Seems that dogs, wolves, and coyotes posses morality, and that morality is similar to human morality.
Looking for the roots of human morality in the animal kingdom? Focus on canines, who know how to play fair
Every dog owner knows a pooch can learn the house rules—and when she breaks one, her subsequent groveling is usually ingratiating enough to ensure quick forgiveness. But few people have stopped to ask why dogs have such a keen sense of right and wrong. Chimpanzees and other nonhuman primates regularly make the news when researchers, logically looking to our closest relatives for traits similar to our own, uncover evidence of their instinct for fairness. But our work has suggested that wild canine societies may be even better analogues for early hominid groups—and when we study dogs, wolves and coyotes, we discover behaviors that hint at the roots of human morality.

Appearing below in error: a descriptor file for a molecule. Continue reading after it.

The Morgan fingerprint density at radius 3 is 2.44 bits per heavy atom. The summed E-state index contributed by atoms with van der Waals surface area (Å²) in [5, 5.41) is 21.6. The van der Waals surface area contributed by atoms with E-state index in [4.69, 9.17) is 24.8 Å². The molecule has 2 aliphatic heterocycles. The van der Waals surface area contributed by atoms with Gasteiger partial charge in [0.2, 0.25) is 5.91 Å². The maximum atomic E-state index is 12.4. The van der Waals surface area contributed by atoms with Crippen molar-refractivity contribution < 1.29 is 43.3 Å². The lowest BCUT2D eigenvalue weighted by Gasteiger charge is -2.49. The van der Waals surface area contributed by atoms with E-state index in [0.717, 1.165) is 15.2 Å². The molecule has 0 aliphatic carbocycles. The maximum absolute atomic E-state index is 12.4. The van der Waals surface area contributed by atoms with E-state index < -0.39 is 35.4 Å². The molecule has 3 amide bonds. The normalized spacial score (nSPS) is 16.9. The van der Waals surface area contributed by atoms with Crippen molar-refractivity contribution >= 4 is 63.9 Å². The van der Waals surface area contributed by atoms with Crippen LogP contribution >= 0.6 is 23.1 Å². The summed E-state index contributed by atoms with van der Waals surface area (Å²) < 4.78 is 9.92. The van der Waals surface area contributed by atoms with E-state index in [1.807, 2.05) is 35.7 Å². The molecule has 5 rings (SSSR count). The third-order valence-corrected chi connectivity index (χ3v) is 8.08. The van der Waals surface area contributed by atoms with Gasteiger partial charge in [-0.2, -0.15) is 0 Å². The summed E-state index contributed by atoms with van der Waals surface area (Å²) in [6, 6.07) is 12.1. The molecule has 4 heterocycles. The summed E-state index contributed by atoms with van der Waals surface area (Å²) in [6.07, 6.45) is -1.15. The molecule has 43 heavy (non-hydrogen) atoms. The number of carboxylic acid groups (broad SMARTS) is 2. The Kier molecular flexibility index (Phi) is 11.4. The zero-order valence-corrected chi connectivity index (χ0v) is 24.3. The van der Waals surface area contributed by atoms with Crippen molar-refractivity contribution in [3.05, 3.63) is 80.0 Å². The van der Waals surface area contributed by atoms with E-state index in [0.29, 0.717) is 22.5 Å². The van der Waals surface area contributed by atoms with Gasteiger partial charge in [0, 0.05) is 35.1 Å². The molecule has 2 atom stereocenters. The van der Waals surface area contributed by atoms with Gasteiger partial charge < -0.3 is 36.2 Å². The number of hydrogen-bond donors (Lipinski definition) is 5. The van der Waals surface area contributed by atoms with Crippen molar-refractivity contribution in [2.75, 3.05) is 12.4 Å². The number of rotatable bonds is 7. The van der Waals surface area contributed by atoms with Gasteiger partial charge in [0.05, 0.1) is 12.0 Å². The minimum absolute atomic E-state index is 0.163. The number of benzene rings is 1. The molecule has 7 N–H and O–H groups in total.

Morality, as we define it in our book Wild Justice, is a suite of interrelated other-regarding behaviors that cultivate and regulate social interactions. These behaviors, including altruism, tolerance, forgiveness, reciprocity and fairness, are readily evident in the egalitarian way wolves and coyotes play with one another. Canids (animals in the dog family) follow a strict code of conduct when they play, which teaches pups the rules of social engagement that allow their societies to succeed. Play also builds trusting relationships among pack members, which enables divisions of labor, dominance hierarchies and cooperation in hunting, raising young, and defending food and territory. Because this social organization closely resembles that of early humans (as anthropologists and other experts believe it existed), studying canid play may offer a glimpse of the moral code that allowed our ancestral societies to grow and flourish.